Shit Liberal Feminists Say: SWERF

“Supporting prostitution and screaming “SWERF” at abolitionists isn’t feminism, it’s capitulating to male supremacy and writing marginalized women off as collateral damage.”

I love your Shit Liberal Feminists Say series so much! That’s exactly what liberals who call women SWERFs are, nothing more than school yard bullies, not to mention how privileged the people who say it usually are. They’ve co-opted feminism to do the exact opposite and serve patriarchal institutions.

Feminist Progression

Like many feminists, my interest in women’s rights began when I started noticing I was treated like I was less than the men around me. I didn’t analyze much deeper than that – I just needed confirmation that something wasn’t right, I wasn’t imagining it, and that that something wasn’t my fault. Now that my analysis has gone deeper, and is rooted firmly in an anti-oppression framework, it’s clear to me that when I first started learning and believing in feminism I was, in fact, a liberal feminist.

Liberal feminism is an individualistic view of women’s rights that holds equality with men as its end goal. Liberal feminism focuses on advancing women’s positions in existing institutions and believes that what women want out of life is what men want and have already secured for themselves.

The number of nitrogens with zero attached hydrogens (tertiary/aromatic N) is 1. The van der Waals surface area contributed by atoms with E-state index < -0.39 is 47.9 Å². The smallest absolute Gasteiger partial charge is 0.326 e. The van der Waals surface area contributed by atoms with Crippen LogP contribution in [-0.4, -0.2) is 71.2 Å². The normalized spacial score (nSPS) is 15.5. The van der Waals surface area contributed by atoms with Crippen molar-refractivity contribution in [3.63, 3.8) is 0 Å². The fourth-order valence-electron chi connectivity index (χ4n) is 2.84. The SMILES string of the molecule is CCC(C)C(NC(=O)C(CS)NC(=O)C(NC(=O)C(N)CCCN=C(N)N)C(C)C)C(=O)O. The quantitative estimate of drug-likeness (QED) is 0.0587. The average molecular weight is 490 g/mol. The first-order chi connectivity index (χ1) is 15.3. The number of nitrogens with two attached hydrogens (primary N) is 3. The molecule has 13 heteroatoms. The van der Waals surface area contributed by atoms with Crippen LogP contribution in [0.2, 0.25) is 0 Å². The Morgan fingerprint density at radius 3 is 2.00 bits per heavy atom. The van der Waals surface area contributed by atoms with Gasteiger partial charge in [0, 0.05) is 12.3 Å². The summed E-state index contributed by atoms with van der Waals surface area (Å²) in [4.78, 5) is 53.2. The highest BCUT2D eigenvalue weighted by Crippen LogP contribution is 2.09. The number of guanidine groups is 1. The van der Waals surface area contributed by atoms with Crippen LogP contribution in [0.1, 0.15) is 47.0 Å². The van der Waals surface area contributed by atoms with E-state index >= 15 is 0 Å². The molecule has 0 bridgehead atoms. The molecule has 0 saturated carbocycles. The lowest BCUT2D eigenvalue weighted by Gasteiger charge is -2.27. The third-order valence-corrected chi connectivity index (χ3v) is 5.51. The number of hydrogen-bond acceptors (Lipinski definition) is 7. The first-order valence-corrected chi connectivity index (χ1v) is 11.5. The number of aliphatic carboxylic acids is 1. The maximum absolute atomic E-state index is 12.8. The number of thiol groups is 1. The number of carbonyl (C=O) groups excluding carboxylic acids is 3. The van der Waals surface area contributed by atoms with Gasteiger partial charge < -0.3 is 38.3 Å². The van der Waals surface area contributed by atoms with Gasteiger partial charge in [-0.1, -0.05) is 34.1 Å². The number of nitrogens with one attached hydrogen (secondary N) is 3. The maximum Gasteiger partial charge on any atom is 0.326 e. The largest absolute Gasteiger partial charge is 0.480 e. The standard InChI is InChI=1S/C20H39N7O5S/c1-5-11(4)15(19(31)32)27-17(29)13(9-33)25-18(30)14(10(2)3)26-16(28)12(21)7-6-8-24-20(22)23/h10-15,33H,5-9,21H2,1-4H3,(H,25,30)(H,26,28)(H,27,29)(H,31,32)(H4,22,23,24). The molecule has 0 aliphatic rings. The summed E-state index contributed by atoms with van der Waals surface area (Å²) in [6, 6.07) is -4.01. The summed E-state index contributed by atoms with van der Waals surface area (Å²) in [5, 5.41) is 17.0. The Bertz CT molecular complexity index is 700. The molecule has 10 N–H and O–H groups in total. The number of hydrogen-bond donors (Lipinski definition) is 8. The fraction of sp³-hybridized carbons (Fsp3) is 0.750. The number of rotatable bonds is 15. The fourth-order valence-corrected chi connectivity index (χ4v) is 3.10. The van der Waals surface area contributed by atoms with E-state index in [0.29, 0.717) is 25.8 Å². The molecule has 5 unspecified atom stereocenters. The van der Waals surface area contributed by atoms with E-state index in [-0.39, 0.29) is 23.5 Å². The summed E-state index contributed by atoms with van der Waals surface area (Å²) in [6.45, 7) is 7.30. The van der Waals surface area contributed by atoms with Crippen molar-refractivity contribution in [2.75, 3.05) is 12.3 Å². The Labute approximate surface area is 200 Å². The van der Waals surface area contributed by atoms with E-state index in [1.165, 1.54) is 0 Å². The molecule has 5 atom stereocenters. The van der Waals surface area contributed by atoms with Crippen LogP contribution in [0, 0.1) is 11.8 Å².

Way back then, I understood feminism in relation to my life, my experiences and my…

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Are We There Yet?

“Instead of recognizing that no women are free until all women are free, mainstream feminists leave our most disadvantaged to their own devices while shunning the radical and collective action of the grassroots women’s movement as outdated and irrelevant, remnants of a bygone era as opposed to the driving force needed to spur more fortunate women to action.”

Feminist Progression

This year, Vancouver Rape Relief commemorated International Women’s Day by screening Sarah Gavron’s Suffragette, a 2015 historical drama that follows a group of white Suffragettes in early 20th century Britain as they work to win voting rights for women. The film, which has been rightly criticized for its distinctly whitewashed depiction of the British Suffragette movement, is a bleak yet inspiring look at the tactics and personal sacrifice needed to bring about substantive change for women.

After overcoming some initial hesitation, the film’s main character Maud Watts becomes increasingly involved with the Suffragette movement during a moment when the movement’s tactics shifted from more palatable forms of protest to direct action including throwing bricks through windows, igniting bombs in mailboxes, and cutting power lines. As her involvement in suffrage increases, so do the costs Watts incurs, as she loses her job, her son, her home, and is arrested…

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